336321 Vehicular Lighting Equipment Manufacturing

336322 Other Motor Vehicle Electrical and Electronic Equipment Manufacturing

336330 Motor Vehicle Steering and Suspension Components

336340 Motor Vehicle Brake System Manufacturing

336350 Motor Vehicle Transmission and Power train Parts Manufacturing

336360 Motor Vehicle Seating and Interior Trim Manufacturing

336370 Motor Vehicle Metal Stamping

336391 Motor Vehicle Air-Conditioning Manufacturing

336399 All Other Motor Vehicle Parts Manufacturing

The NAIC codes for tires and tubes (326211 and 326212) and storage battery manufacturing (335911) are not included in the NAIC code definition of automotive parts, because they are not broken out to a level identifying only those meant for motor vehicle use. However, tires, tubes, and storage batteries for automotive use are part of the Office of Automotive Affairs’ Harmonized Tariff System (HTS) trade definition

Mergers and Acquisitions

The only two remaining US owned automakers are Ford and General Motors. Chrysler Motor Company and Daimler-Benz merged in 1998 to create a 92 billion dollar company that was, at that time, the largest acquisition-merger to ever take place. This laid out the pattern that would be repeated over and over by the suppliers which is continuing to evolve. Debt level among the top 25 suppliers tripled during the period 1995 to 2001 and have only lessoned slightly in the last three years. It is estimated by the Original Equipment Suppliers Association (OESA) that the US automotive industry will lose half of its domestic parts suppliers by 2010 because of demands from automakers for cost and price cuts. On average, automakers and Tier 1 suppliers demanded an average of 6.1% in price reductions while Tier 2 and 3 suppliers agreed to cuts of 3.6%. The continuation of this trend has only one inevitable outcome – suppliers will be forced to consolidate to remain competitive or simply go out of business altogether. This has already manifested itself with some of the largest US suppliers such as Lear Corp, Visteon, Dana and Tenneco. They will most likely either expand and improve existing operations, or shut them down entirely. Obviously this will not apply in many respects to a new automotive assembly announcement where some suppliers will follow. The effects of agglomeration combined with consolidation will alter this picture slightly.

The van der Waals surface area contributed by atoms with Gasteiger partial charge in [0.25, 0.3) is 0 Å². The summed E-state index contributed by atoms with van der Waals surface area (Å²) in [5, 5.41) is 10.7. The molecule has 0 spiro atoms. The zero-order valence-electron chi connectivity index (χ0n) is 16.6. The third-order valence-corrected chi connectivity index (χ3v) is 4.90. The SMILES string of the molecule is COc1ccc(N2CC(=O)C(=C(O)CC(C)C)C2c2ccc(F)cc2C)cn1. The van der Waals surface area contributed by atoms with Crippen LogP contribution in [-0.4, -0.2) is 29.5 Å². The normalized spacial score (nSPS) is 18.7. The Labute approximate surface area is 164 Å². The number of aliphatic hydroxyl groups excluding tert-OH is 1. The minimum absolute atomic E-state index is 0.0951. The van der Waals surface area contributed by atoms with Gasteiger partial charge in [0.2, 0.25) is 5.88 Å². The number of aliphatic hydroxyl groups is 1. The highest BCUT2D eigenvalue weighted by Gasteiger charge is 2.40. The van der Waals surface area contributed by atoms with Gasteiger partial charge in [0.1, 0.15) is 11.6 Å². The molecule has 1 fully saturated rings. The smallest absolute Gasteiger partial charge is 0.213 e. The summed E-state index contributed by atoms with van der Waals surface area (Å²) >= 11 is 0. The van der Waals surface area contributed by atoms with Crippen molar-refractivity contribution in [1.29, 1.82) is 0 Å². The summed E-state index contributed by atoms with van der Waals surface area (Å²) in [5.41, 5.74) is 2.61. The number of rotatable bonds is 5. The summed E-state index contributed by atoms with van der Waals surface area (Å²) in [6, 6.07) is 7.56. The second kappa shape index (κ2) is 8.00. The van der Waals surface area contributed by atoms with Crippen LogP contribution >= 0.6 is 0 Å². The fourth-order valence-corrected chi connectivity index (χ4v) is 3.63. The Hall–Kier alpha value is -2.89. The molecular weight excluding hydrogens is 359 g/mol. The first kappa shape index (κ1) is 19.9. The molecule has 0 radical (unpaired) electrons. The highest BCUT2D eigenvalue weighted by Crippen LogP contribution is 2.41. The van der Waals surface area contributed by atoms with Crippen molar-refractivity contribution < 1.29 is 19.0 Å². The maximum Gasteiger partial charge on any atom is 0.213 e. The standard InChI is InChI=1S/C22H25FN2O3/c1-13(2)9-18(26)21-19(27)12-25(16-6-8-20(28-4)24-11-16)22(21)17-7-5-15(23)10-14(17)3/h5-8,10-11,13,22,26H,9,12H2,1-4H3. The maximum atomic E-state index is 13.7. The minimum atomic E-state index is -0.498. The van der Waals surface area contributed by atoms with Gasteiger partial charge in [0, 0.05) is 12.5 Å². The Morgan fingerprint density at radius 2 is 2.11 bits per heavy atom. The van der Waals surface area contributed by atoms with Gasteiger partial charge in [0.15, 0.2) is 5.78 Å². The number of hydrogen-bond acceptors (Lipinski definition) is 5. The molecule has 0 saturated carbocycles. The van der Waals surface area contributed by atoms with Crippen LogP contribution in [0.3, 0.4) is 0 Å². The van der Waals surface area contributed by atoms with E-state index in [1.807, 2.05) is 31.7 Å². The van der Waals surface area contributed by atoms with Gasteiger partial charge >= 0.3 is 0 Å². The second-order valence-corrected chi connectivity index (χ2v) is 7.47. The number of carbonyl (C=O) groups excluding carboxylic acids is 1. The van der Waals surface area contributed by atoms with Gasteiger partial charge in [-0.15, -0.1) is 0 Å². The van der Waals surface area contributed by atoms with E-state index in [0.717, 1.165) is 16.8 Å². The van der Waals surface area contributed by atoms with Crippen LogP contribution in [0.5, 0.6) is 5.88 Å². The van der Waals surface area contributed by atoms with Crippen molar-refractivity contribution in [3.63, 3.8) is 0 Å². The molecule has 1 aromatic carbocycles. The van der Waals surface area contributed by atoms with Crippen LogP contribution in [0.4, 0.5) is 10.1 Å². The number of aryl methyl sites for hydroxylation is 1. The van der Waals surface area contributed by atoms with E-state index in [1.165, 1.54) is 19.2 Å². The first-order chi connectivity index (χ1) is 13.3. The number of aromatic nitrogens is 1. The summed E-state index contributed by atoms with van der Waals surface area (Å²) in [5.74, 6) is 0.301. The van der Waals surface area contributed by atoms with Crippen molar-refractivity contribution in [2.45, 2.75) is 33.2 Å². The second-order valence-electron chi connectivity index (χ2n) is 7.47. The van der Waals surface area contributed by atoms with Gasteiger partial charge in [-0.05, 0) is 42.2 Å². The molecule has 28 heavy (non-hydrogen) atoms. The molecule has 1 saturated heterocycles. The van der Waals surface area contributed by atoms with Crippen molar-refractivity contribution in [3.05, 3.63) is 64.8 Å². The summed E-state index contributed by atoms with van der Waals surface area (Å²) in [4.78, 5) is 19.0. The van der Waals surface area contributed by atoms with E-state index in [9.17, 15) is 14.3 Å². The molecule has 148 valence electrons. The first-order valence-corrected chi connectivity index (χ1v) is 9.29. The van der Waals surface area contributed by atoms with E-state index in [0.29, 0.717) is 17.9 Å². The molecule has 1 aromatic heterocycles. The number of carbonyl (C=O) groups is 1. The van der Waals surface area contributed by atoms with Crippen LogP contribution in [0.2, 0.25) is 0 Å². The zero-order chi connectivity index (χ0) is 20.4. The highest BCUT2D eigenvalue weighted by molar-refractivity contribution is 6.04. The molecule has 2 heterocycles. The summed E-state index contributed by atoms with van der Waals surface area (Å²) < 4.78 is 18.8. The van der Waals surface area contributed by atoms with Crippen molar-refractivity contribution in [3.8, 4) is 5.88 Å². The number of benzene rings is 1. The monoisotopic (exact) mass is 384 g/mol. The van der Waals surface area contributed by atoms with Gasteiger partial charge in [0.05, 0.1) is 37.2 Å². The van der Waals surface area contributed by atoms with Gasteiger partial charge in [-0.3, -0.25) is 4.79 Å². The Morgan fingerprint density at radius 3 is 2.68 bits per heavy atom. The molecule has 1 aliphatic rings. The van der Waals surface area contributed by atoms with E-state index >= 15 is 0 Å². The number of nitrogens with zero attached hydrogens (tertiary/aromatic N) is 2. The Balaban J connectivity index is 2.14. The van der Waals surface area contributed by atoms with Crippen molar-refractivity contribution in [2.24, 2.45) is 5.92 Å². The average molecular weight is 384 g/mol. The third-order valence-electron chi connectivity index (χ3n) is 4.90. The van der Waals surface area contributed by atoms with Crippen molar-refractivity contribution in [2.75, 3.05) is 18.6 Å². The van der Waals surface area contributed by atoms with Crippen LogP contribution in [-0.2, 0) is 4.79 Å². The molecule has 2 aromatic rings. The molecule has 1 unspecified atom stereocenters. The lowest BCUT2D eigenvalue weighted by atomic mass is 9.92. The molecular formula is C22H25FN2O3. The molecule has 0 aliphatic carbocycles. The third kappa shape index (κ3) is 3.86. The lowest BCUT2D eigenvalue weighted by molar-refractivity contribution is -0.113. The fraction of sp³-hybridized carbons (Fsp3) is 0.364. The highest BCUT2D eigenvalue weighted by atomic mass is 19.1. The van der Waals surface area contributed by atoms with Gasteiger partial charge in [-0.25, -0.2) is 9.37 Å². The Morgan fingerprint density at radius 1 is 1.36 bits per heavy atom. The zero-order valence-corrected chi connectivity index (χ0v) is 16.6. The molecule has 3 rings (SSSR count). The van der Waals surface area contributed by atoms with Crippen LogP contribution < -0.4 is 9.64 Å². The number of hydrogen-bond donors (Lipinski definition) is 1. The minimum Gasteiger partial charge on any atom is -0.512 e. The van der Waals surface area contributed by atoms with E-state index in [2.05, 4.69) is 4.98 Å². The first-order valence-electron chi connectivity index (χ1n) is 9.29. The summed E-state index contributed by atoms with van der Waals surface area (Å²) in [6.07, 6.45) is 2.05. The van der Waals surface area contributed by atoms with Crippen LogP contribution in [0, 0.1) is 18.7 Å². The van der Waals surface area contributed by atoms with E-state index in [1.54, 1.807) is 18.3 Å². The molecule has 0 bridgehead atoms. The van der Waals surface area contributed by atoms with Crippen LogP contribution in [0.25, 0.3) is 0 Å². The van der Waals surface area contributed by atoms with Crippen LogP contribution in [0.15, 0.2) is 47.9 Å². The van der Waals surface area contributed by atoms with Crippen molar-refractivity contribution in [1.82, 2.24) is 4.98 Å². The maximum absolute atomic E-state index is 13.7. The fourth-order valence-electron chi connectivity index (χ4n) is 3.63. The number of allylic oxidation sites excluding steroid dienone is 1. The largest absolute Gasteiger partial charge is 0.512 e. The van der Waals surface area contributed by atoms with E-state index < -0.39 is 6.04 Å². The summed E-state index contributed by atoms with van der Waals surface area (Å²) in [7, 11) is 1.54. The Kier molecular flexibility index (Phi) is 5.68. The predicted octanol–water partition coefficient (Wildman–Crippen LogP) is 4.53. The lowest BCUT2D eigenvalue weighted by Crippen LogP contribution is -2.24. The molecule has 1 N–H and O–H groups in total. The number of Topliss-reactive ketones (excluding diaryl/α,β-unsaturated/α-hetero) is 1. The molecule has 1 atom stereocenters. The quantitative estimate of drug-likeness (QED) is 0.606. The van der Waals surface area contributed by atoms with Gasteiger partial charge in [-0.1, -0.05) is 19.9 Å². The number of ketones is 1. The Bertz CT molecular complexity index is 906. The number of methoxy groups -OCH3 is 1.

Agglomeration – Domestic vs. Foreign